Abba Eban, the late Israeli diplomat, once said of the Palestinian Arabs, "They never miss an opportunity to miss an opportunity." And so it has been for decades. The Palestinian Arabs turned down a two-state Palestine in 1948 and have rebuffed all Israeli concessions since then. Hope springs eternal with some folks, however, and in the summer last year the General Assembly of the Presbyterian Church (U.S.A.) voted to disinvest church funds from Israel, apparently in the belief that this would cause the years of conflict to evaporate.
This unelected Presbyterian group performed a neat hat trick. Its members were chosen by Presbytery (regional) leaders, not by the members of the church. Yet, when the delegates voted, their actions created an "official" church position. If the conscience of an individual churchgoer leads him or her to favor or oppose a particular group, that is his or her business. On the other hand, a church as an institution has no business entangling itself in political matters, but that is what the Presbyterians did without consulting their membership.
One of the dangers of such actions is that ignorance may prevail. Apparently, these folks labored under the belief that it was the Israelis who wanted to drive the Palestinians into the sea and the Israelis who had been sending suicide bombers into the West Bank to kill innocents -- and not the other way around. The actions of this self-appointed Presbyterian group emboldened, in turn, like-minded muddleheads in the Episcopal Church and United Church of Christ to promote similar proposals.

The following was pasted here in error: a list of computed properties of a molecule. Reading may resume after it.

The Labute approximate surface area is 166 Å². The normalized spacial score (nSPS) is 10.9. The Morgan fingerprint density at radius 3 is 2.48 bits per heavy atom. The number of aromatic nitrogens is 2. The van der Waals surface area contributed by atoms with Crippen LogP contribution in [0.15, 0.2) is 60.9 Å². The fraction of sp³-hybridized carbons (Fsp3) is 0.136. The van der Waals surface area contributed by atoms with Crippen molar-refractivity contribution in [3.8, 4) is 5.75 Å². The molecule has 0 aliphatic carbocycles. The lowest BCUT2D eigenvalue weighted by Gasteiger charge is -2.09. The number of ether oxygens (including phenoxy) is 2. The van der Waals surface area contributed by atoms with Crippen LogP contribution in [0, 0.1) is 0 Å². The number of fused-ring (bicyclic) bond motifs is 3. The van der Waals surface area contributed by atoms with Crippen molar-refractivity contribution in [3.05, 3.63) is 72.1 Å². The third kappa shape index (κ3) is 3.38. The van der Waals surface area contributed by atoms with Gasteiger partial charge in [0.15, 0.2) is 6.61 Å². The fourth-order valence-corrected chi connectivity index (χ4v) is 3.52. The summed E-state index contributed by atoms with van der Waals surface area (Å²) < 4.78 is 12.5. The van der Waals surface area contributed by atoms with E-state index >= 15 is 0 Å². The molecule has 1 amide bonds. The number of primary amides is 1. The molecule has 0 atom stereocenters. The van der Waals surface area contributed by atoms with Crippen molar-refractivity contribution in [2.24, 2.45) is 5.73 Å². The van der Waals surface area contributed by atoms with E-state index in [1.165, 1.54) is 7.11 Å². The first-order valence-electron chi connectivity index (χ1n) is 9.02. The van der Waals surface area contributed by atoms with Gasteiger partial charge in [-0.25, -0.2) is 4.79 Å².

One factor not well understood: The Israelis have been building a separation barrier between themselves and the West Bank. While it has involved controversy and hardship for some Palestinian residents in particular places where it has been located, there is no disputing that suicide bombings have been drastically reduced in the areas where it is in place.
Muddled thinking seems to begin at the top of the Presbyterian Church. After the disinvestment-in-Israel proposal passed last year, the Reverend Clifton Kirkpatrick, the church's top official, was quoted by the New York Times: "It's not a campaign to divest from the state of Israel. We're fully committed to the state of Israel. But it is a campaign to divest from particular activities that are doing damage and creating injustice and violence, whether that's the building of a separation barrier, construction related to the occupation, or weapons and materials that lead to suicide bombings. "
Ah, so it is Israeli "weapons and materials" that cause Palestinian suicide bombings. That man is so deft at talking out of both sides of his mouth that he should consider elective office as his next career move.
In October, two officials of the church's headquarters were on a "fact-finding" trip in the Middle East and met with Hezbollah leaders. This is the peace-loving group funded by Iran that is listed by the United States government as a terrorist organization. The two officials resigned after their return.
This week a delegation from eight Protestant denominations is in Israel at the invitation of a group of American Jewish organizations. David Elcott, director of interreligious affairs of the American Jewish Committee's, said, "Obviously, our hope is to clarify why disinvestment is negative." During the week, the visiting Protestants will see the site of a Palestinian attack and the separation wall. They'll meet with Knesset members, a Camp David Accords negotiator, journalists, members of an Arab-Jewish soccer team, Palestinians whose homes were destroyed by Israel, and Palestinian Authority leaders in Ramallah. The balanced itinerary is intended to provide the visitors with a dose of reality. Perhaps, after this experience, they will be more mindful of the Biblical admonition "to do justly, and to love mercy, and to walk humbly with thy God."
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